Listening to that nails-on-blackboard voice was a severe test of endurance.

    As for waking up alongside her the next morning, that thought brings forth memories of the time I was reading about the epic verbal duels between Winston Churchill and Lady Astor. This one springs to mind particularly:

    Lady Astor: “Sir, if I were your wife, I would give you poison!”

    Winston Churchill: “Madam, if I were your husband, I would take it.”

    Incidentally, those who are interested will discover that there is in circulation at least one page on the web that, at first glance, appears to be Ann Coulter fanfic … before anyone here faints at the prospect of such a horror, it transpires that it is, in fact, a comedy piece masquerading as Coulter fanfic, but which I shall have to leave unlinked for reasons of taste and decorum. It will not be hard for the dedicated Coulterphobe to track down though. :)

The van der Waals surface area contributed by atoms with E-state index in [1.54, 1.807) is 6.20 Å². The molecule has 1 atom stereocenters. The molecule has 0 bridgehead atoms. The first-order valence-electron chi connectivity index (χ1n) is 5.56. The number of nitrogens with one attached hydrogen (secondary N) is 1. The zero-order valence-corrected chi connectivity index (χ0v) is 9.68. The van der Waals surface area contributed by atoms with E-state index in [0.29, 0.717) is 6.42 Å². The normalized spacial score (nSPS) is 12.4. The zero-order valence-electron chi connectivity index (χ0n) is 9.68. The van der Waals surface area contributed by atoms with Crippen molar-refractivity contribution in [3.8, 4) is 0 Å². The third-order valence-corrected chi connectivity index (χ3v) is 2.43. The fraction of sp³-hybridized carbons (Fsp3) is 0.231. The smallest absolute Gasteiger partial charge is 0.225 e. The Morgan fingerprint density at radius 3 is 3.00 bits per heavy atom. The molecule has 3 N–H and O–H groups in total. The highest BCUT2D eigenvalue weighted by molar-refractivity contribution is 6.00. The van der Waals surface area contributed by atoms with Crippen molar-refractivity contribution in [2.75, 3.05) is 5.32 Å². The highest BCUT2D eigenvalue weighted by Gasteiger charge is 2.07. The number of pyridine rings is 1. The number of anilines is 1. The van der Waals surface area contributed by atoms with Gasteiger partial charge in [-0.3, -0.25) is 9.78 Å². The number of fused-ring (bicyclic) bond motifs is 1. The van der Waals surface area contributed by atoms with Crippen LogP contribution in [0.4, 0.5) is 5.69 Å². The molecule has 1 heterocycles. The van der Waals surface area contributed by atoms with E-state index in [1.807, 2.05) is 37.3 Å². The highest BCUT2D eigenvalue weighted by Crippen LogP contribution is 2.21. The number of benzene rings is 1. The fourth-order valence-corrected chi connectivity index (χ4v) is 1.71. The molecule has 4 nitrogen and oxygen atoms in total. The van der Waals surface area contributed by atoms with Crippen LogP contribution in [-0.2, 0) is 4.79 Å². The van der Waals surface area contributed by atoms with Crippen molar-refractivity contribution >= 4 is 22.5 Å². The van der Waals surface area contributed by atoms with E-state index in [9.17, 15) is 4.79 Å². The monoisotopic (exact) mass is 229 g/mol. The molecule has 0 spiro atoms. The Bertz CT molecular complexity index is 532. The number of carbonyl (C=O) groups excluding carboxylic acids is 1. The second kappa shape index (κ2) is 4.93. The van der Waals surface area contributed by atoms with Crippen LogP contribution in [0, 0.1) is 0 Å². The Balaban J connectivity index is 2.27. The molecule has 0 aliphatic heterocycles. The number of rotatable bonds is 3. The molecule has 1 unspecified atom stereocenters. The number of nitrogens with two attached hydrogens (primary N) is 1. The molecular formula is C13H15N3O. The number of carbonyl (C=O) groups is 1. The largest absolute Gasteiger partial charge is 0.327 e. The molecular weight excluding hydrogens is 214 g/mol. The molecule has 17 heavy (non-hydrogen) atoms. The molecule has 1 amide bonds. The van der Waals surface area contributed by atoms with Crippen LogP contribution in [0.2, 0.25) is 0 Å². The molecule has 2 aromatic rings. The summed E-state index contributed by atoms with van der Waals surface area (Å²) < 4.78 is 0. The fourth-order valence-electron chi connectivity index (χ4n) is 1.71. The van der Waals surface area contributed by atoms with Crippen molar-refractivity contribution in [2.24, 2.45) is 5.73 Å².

As for her being involved with Dembski and Holocaust deniers, well, talk about the unholy trinity …

  18. #18 Peter
    June 19, 2006

    HAHAHAHA. SHE’S GREAT! SHE REALLY MAKES PEOPLE UNCOMFORTABLE! HAHAHAHAHA.
    Hate her you idiots, hate her!
    HAHAHAHAHAHAHAHAHA

  19. #19 Orac
    June 19, 2006

    HAHAHAHA. SHE’S GREAT! SHE REALLY MAKES PEOPLE UNCOMFORTABLE! HAHAHAHAHA.
    Hate her you idiots, hate her!

    Apparently the above representes the intellectual capability of a typical Ann Coulter fan.

  20. #20 Graculus
    June 20, 2006

    Apparently the above representes the intellectual capability of a typical Ann Coulter fan.

    No, that’s one of the brighter ones, it’s figured out how to use a keyboard.

  21. #21 Orac
    June 20, 2006

    No, that’s one of the brighter ones, it’s figured out how to use a keyboard.

    Point taken.